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No. 101 May 5, 1995
aceska at freenet.victoria.bc.ca Victoria, B.C.
Dr. A. Ceska, P.O.Box 8546, Victoria, B.C. Canada V8W 3S2
NEW ASPECTS OF THE SYSTEMATICS OF BRYOPHYTES
From: Jan-Peter Frahm <unb11d at ibm.rhrz.uni-bonn.DE>
originally posted on bryonet at dbnlist.bitnet
Under the title "New Aspects of the Systematics of Bryophytes",
M. Bopp and I. Capesius from the university of Heidelberg pub-
lished a new cladogram based on 18S rDNA sequences of Junger-
maniidae, Musci and Marchantiidae. Their cladogram shows that
Marchantiidae (used were Riccia, Reboulia, Marchantia, Cono-
cephalum, Preissia) have nothing in common with Jungermanniidae
(Scapania, Calypogeia, Fossombronia). This may suggest that
Marchantiidae have developed independently from the remaining
liverworts, which makes sense, if one considers that else thalli
should have evolved twice within the hepatics and if the ad-
vanced structure of the thalli of Marchantiidae are considered.
I think this is a remarkable result, from which systematic
conclusions should be drawn.
Ref.: Naturwissenschaften 82: 193-194 (1995)
MORE ON TRUFFLES [BEN # 98]
From: The European MagAZine, 21-27 April 1995, p. 10.
The southern tip of Australia is an excellent place to grow the
highly prized French black truffle (Tuber melanosporum). There
have been several attempt to grow black truffle outside France
using a tree inoculation technology developed in France. In 1991
a team based in Oregon produced the first French black truffle
outside France. New Zealand and Israel has also experimented,
but so far only the Australians plan a strategy of mass produc-
tion to penetrate the French market.
The Perigord Truffles of Tasmania (PTT) are expected to produce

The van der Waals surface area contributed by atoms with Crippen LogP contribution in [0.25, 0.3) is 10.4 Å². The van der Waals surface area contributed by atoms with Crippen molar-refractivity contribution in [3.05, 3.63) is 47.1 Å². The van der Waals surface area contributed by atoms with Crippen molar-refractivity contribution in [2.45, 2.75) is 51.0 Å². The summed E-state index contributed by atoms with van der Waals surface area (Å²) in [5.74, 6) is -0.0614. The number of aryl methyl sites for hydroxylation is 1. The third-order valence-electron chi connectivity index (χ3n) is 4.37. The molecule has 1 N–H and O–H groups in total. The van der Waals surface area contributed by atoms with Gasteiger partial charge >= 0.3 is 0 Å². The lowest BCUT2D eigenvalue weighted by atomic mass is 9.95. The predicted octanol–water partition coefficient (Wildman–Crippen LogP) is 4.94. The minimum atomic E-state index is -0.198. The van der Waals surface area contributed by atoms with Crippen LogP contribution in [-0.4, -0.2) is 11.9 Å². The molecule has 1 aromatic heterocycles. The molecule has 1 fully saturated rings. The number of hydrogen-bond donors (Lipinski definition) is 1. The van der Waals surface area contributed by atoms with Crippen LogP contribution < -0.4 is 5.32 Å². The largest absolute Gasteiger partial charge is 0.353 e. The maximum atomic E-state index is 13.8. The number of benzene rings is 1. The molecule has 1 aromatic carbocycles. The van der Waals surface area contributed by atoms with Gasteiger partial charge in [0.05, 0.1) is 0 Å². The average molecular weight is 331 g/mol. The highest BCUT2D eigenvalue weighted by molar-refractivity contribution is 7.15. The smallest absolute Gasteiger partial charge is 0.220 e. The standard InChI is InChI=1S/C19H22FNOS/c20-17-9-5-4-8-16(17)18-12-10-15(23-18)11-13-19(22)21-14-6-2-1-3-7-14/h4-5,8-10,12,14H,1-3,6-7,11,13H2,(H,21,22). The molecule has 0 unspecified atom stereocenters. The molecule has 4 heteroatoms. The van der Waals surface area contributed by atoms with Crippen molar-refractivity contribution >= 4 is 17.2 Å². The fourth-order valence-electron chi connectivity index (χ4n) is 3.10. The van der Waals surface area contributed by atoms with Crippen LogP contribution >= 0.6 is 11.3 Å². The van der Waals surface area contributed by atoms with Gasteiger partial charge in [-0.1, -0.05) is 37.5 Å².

their first batch of truffles in winter of 1997. Although the
first harvest will be small, the company plans to have a massive
200 hectares under cultivation by the end of the decade. Full
production is forecast for 2010, when the expected yield will be
around 12 tonnes a year.
In the northern hemisphere this expensive fungus is normally a
winter delicacy. The Australian imports may cost even more than
the local French truffles, but PTT hopes that truffle devotees
will pay the price of having their fix through the summer
PTT's timing could not be better. Since the beginning of the
year the french black truffle has been under attack from the
Chinese 'counterfeit' operation [see BEN 98]. Around 20 tonnes
of this hoax delicacy has already shown up in France this year.
French legislators are now looking at ways to curb this massive
influx, and a new law is expected to prevent Chinese truffles
being sold on the open market. However, they will still be
available in France by mail order, so the problem is not likely
to disappear by next season.
MOUNTAIN GOATS IN THE OLYMPIC NATIONAL PARK, WASHINGTON STATE
Houston, D.B., E.G. Schreiner & B.B. Moorhead. 1994. Mountain
goats in Olympic National Park: Biology and management of an
introduced species. Scientific Monograph NPS/NROLYM/NRSM-94/25,
US Department of Interior, National Park Service, Denver, CO.
293 p. ISSN 0363-0722 [softcover]
Available from the Publications Coordinator, National Park
Service, Natural Resources Publication Office, P.O.Box 25287,
Denver, CO 80225-0287.
PLANTED FORESTS SYMPOSIUM, JUNE 28 - JULY 1, 1995 - CORVALLIS
From: "James R. Boyle" <boylej at ccmail.orst.edu> (abbrev.)
With the Pacific Northwest region of the United States as a
backdrop, leaders in a number of forest-related areas will
illustrate the variety, nature and significance of planted and
managed forests in our societies. The Planted Forests Symposium
will discuss attributes and values of these forests in all their
forms from extensively planted forests in mountainous wildlands
to intensively cultured fiber plantations. Planted forest sys-
tems will be emphasized in appropriate context with other
managed forests and with native forest systems.
For Further Information Contact: Conference Assistant, College
of Forestry, Oregon State University, Peavy Hall 202, Corvallis,
OR 97331-5707, Telephone (503) 737-2329, Fax (503) 737-4966,
E-mail: dustmanp at ccmail.orst.ed
WWW SITE LISTS FOR BOTANY AND ECOLOGY
From: "Anthony R. Brach" <brach at oeb.harvard.edu>
Here are the locations of the WWW servers with my list of WWW
sites of interest to